Helping Your Children through Your Move

A residential move takes children into uncomfortable and unfamiliar territory. Here are some tips to explain what is happening, deal with their feelings, engage them in the process, and help them adjust to their new home.

Communication Is Key

Toddlers are different than teens, and how you communicate depends on their age, but many principles are the same.

Tell Them Promptly

Let your children know as soon as you’ve definitely decided to move, so they have time to process the information. Tell them when you’ve selected your new home. Inform them as soon as you know the moving date.

Hearing these things may be uncomfortable for them, but not as awkward as being in the dark.

Listen

Don’t brush off their concerns. Acknowledge their worries. If they say, “I’ll miss my friends,” agree. Give them time before telling them they’ll make new friends.

Be willing to let them rant a little. Even if the move is right for your kids and the family, they may not initially see it that way.

Explain

Younger children, in particular, may misinterpret preparations for moving. When you put toys into a box, let them know these aren’t disappearing for good.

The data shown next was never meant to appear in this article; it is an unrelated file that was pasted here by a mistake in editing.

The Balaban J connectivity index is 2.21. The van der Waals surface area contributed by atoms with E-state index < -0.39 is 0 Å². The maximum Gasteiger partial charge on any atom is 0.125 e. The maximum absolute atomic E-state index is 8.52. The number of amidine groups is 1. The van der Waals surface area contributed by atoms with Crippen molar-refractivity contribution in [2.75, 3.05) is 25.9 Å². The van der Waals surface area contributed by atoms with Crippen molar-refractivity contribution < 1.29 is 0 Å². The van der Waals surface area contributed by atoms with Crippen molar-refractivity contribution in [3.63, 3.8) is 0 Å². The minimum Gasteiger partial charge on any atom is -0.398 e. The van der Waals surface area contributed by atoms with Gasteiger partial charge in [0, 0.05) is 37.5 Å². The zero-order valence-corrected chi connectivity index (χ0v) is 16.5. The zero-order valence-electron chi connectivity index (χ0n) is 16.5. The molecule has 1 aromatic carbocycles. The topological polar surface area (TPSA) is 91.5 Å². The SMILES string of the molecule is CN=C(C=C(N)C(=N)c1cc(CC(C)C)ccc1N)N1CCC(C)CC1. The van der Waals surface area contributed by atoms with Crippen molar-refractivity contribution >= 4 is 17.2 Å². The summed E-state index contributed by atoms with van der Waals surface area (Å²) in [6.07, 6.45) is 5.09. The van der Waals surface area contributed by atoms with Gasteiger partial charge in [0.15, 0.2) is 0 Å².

Tell them some things will be different, but others will stay the same. There will be a new school, a new community, and new neighbors.

But there will still be the family. Dinnertime and other family traditions will continue. Many things in their rooms will be unchanged. They can still participate in sports and activities they like, albeit with new groups.

Learn about Your New Home

Once you know the new house you’re moving into, show them their new home. If it’s close, drive-by. If it’s distant, use pictures and Google Maps.

Visit, physically or online, the schools and parks they’ll have. Check out the playground, the ice cream parlor, and area attractions such as rivers, lakes, and historical landmarks.

Encourage older children to read the new online newspaper. Make it a family project to discover as much as possible about the community.

Engage Children in Moving

Ask your children what’s most important to bring and what’s not as important. They may surprise you.

Have the child help layout their new room. Is it the same size and shape? Should the bed go in a similar spot? What’s the best place for dolls or stuffed animals?

Here’s a hint from Parents. Suggest the child take pictures of what they’re leaving, and encourage more photos during the trip and at the new home.

Getting Them Settled In

Moving isn’t done when the bags are unpacked. It takes time to make a new house into a home. Be realistic.

Kids may struggle in school at first. Be supportive and work with teachers to provide any little extra they might need. It takes anywhere from six weeks to six months to adapt.

Be prepared for a certain amount of crying and complaining. It doesn’t mean they’re going to be unhappy forever.

Enroll them in activities. Keeping busy is a cure for many ills, and it’s a great way to meet new friends. You might even sign up for something new yourself!

Moving Plan

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